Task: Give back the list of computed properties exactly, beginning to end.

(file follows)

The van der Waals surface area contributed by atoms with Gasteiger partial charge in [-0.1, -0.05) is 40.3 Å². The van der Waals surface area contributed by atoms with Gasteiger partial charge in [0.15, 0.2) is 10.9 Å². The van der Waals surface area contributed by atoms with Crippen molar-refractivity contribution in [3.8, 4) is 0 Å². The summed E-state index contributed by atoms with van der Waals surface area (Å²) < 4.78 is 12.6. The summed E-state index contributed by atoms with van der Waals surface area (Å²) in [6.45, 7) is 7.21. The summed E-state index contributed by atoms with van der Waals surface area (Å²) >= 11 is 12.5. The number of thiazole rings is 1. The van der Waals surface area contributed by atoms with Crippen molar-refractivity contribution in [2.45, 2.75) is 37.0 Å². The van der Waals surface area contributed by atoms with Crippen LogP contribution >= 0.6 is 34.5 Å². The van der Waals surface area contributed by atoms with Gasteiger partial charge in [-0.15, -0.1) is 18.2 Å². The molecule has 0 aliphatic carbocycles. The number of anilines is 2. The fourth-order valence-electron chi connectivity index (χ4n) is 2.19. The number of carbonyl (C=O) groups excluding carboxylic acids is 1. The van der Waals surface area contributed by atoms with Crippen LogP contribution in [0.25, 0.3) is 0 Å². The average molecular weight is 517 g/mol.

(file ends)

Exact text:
The van der Waals surface area contributed by atoms with Gasteiger partial charge in [-0.1, -0.05) is 40.3 Å². The van der Waals surface area contributed by atoms with Gasteiger partial charge in [0.15, 0.2) is 10.9 Å². The van der Waals surface area contributed by atoms with Crippen molar-refractivity contribution in [3.8, 4) is 0 Å². The summed E-state index contributed by atoms with van der Waals surface area (Å²) < 4.78 is 12.6. The summed E-state index contributed by atoms with van der Waals surface area (Å²) in [6.45, 7) is 7.21. The summed E-state index contributed by atoms with van der Waals surface area (Å²) >= 11 is 12.5. The number of thiazole rings is 1. The van der Waals surface area contributed by atoms with Crippen molar-refractivity contribution in [2.45, 2.75) is 37.0 Å². The van der Waals surface area contributed by atoms with Crippen LogP contribution >= 0.6 is 34.5 Å². The van der Waals surface area contributed by atoms with Gasteiger partial charge in [-0.15, -0.1) is 18.2 Å². The molecule has 0 aliphatic carbocycles. The number of anilines is 2. The fourth-order valence-electron chi connectivity index (χ4n) is 2.19. The number of carbonyl (C=O) groups excluding carboxylic acids is 1. The van der Waals surface area contributed by atoms with Crippen LogP contribution in [0.25, 0.3) is 0 Å². The average molecular weight is 517 g/mol.